|Republican presidential hopeful, former New York City Mayor Rudy Giuliani gestures while speaking at the Conservative Political Action Conference in Washington, Friday, March 2, 2007. (AP Photo/Susan Walsh)|
Giuliani, Romney court conservative base
WASHINGTON --Republican presidential contenders Rudy Giuliani and Mitt Romney frequently invoked Ronald Reagan and boasted about their allegiance to the GOP's core principles as they sought to win over skeptical conservatives Friday.
"You and I have a lot of common beliefs that are the same and we have some that are different," said Giuliani, the former New York City mayor who urged GOP activists to look past his moderate stances on gun control, abortion and gay rights. "The point of a presidential election is to figure out who you agree with the most."
Romney argued it was he, not his rivals.
"This is not the time for us to shrink from conservative principles," the former Massachusetts governor told an enthusiastic audience, brushing aside questions about his own credentials.
Lesser-known White House hopefuls also mentioned Republican icon Reagan while speaking to a few thousand activists at the annual Conservative Political Action Conference. Sen. John McCain, R-Ariz., was the only top-tier GOP candidate to skip the event.
"It just didn't fit in with our schedule," McCain said while campaigning in Utah. He then headed to Phoenix for a fundraiser a day after he won a county straw poll in Spartanburg, S.C.
A full 10 months before the first primary votes, conservatives are still searching for a presidential candidate.
Giuliani, Romney and McCain have attracted some support from within the crucial voting group, but several prominent leaders in the movement have expressed frustration about the top choices. Some conservatives don't trust that the trio is sincere in fighting for issues they hold dear.
Hailing from ultraliberal New York, Giuliani has moderate stances on social issues and has been married three times. Romney is from Democratic-leaning Massachusetts and has equivocated on a host of issues while switching his positions on abortion and gay rights. And, the once-divorced McCain has worked on some legislation conservatives hate. His reputation of bucking the party makes them question his veracity.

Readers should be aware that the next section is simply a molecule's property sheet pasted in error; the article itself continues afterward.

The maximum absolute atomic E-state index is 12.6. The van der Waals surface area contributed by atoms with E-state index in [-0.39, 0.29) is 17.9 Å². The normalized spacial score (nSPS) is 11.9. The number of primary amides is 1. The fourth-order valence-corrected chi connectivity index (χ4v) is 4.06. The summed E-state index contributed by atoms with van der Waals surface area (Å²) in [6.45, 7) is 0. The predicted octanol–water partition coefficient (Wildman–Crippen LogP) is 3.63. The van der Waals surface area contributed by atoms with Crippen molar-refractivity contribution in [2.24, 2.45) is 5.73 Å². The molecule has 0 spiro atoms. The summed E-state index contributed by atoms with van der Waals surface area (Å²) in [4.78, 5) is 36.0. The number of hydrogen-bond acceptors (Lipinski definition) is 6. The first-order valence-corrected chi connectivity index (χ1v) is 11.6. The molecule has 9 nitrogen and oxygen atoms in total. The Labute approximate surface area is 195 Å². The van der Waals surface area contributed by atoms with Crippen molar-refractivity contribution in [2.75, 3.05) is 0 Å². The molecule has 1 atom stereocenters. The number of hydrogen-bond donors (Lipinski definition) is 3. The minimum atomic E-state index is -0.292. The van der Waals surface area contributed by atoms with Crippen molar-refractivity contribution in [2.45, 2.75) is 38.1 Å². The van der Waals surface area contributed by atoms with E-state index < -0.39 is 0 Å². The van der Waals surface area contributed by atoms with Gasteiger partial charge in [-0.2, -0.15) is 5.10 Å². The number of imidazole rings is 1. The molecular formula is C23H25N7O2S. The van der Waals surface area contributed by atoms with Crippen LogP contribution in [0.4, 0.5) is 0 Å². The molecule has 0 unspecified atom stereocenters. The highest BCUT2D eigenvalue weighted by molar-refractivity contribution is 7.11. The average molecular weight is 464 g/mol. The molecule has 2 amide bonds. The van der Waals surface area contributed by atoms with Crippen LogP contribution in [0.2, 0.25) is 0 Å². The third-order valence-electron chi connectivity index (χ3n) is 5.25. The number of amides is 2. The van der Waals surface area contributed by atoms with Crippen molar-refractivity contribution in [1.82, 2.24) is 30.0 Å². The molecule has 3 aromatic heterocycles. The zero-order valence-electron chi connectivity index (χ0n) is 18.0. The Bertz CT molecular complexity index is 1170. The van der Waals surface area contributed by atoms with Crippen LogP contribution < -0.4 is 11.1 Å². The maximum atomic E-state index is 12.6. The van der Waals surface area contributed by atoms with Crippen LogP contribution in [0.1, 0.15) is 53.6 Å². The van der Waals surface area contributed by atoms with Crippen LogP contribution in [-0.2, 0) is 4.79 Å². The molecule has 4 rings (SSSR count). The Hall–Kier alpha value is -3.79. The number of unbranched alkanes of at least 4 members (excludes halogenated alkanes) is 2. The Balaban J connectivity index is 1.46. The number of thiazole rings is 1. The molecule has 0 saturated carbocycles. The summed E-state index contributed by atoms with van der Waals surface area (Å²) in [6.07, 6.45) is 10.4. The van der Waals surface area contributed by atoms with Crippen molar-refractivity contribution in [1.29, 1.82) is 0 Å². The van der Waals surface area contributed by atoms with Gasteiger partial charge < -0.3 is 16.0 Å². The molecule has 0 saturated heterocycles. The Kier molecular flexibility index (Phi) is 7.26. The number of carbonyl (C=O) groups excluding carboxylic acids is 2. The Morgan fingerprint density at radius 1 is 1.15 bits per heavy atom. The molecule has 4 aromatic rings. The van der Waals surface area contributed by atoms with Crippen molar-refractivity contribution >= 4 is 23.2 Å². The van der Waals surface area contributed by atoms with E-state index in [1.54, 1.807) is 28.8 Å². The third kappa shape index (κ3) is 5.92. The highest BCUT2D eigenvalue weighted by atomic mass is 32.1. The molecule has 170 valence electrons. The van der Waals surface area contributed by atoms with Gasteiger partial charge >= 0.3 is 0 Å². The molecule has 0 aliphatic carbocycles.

Given such discontent, several other little-known candidates are hoping to emerge as strong challengers by capturing the backing of that critical part of the GOP base.
"We can't afford to elect people who simply reflect a culture and reflect a common view, but don't necessarily believe it," Mike Huckabee, the former Arkansas governor, told the crowd -- an indirect reference to the pacesetting trio.
Like most of the other speakers, Kansas Sen. Sam Brownback, a darling of the religious right, emphasized both fiscal and social conservative views. He drew thundering applause when he held up two large red books, which he identified as the Internal Revenue Service code, and said: "This should be taken behind a barn and killed with a dull ax."
Attesting to his popularity, Giuliani took the stage to raucous cheers before a star-struck audience. The hotel ballroom was packed so tight for his speech that organizers stopped letting people inside.
"Ronald Reagan used to say, 'My 80 percent ally is not my 20 percent enemy,'" Giuliani said, a reference to their disagreements on some but not all issues.
He sought to prove that his performance as mayor -- on issues such as welfare and taxes -- and his leadership qualities override any concerns voters may have about him.
At one point, Giuliani told the crowd that when he became mayor he thought he could reform the city's school system -- a remark that prompted laughter.
"OK, I made mistakes. I'm going to admit them and apologize for them," Giuliani said with a wry smile and a pause as the crowd howled. It was an apparent reference to Sen. Hillary Rodham Clinton of New York, the Democratic presidential front-runner who has been criticized for failing to call her 2002 vote to authorize the Iraq war a mistake.
Romney, for his part, tried to draw sharp distinctions with Giuliani and McCain a day after assailing both.
He called his wife Ann on stage at the start of his speech. "Mitt and I will be celebrating our 38th wedding anniversary this month," she said -- a reminder that McCain and Giuliani have been divorced.
Romney quoted Reagan, who said, "I have seen the conservative future, and it works."
Seizing on issues conservatives detest, Romney assailed campaign finance reform and immigration proposals that include a guest-worker program. In a jab at his rival, he referred to the former as McCain-Feingold, for the Arizona senator and Russell Feingold, D-Wis., and the latter as McCain-Kennedy, including the liberal icon Sen. Edward M. Kennedy, D-Mass.
At the same time, he swiped at Giuliani's moderate social stances without naming him. As governor, Romney said, "I stood at the center of the battlefield on every major social issue. I fought to preserve our traditional values and protect the sanctity of human life."